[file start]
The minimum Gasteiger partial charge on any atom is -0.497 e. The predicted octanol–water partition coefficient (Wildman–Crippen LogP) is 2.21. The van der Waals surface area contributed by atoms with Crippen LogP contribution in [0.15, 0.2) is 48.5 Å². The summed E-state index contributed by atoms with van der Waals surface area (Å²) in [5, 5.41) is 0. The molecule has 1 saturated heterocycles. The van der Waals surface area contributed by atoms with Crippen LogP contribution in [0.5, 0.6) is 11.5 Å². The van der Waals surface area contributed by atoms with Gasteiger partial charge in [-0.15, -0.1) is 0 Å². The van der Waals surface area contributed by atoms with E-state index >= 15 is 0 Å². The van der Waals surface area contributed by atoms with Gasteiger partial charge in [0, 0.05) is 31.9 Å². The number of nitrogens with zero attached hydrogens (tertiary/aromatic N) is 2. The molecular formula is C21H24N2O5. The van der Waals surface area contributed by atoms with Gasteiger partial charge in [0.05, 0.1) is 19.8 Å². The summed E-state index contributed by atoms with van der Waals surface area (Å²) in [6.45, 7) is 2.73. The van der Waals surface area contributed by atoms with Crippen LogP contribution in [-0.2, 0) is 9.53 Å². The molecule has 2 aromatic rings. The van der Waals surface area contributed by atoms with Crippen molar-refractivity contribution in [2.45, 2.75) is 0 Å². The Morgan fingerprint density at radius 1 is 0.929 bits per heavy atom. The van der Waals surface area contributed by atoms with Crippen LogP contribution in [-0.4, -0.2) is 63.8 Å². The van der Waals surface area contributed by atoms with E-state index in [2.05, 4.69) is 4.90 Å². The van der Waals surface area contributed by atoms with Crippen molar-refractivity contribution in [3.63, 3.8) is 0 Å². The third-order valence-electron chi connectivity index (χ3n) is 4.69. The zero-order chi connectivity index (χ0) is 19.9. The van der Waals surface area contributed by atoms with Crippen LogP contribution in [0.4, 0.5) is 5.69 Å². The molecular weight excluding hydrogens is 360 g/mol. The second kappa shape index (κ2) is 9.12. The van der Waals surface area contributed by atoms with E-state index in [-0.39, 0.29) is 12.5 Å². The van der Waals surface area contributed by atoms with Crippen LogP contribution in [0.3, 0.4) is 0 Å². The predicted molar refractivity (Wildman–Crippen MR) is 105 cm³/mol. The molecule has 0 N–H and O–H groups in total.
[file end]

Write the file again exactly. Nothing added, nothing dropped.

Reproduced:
The minimum Gasteiger partial charge on any atom is -0.497 e. The predicted octanol–water partition coefficient (Wildman–Crippen LogP) is 2.21. The van der Waals surface area contributed by atoms with Crippen LogP contribution in [0.15, 0.2) is 48.5 Å². The summed E-state index contributed by atoms with van der Waals surface area (Å²) in [5, 5.41) is 0. The molecule has 1 saturated heterocycles. The van der Waals surface area contributed by atoms with Crippen LogP contribution in [0.5, 0.6) is 11.5 Å². The van der Waals surface area contributed by atoms with Gasteiger partial charge in [-0.15, -0.1) is 0 Å². The van der Waals surface area contributed by atoms with E-state index >= 15 is 0 Å². The van der Waals surface area contributed by atoms with Gasteiger partial charge in [0, 0.05) is 31.9 Å². The number of nitrogens with zero attached hydrogens (tertiary/aromatic N) is 2. The molecular formula is C21H24N2O5. The van der Waals surface area contributed by atoms with Gasteiger partial charge in [0.05, 0.1) is 19.8 Å². The summed E-state index contributed by atoms with van der Waals surface area (Å²) in [6.45, 7) is 2.73. The van der Waals surface area contributed by atoms with Crippen LogP contribution in [-0.2, 0) is 9.53 Å². The molecule has 2 aromatic rings. The van der Waals surface area contributed by atoms with Crippen molar-refractivity contribution in [2.45, 2.75) is 0 Å². The Morgan fingerprint density at radius 1 is 0.929 bits per heavy atom. The van der Waals surface area contributed by atoms with Crippen LogP contribution in [-0.4, -0.2) is 63.8 Å². The van der Waals surface area contributed by atoms with E-state index in [2.05, 4.69) is 4.90 Å². The van der Waals surface area contributed by atoms with Crippen molar-refractivity contribution in [3.63, 3.8) is 0 Å². The third-order valence-electron chi connectivity index (χ3n) is 4.69. The zero-order chi connectivity index (χ0) is 19.9. The van der Waals surface area contributed by atoms with Crippen LogP contribution in [0.4, 0.5) is 5.69 Å². The molecular weight excluding hydrogens is 360 g/mol. The second kappa shape index (κ2) is 9.12. The van der Waals surface area contributed by atoms with E-state index in [-0.39, 0.29) is 12.5 Å². The van der Waals surface area contributed by atoms with Crippen LogP contribution in [0.3, 0.4) is 0 Å². The predicted molar refractivity (Wildman–Crippen MR) is 105 cm³/mol. The molecule has 0 N–H and O–H groups in total.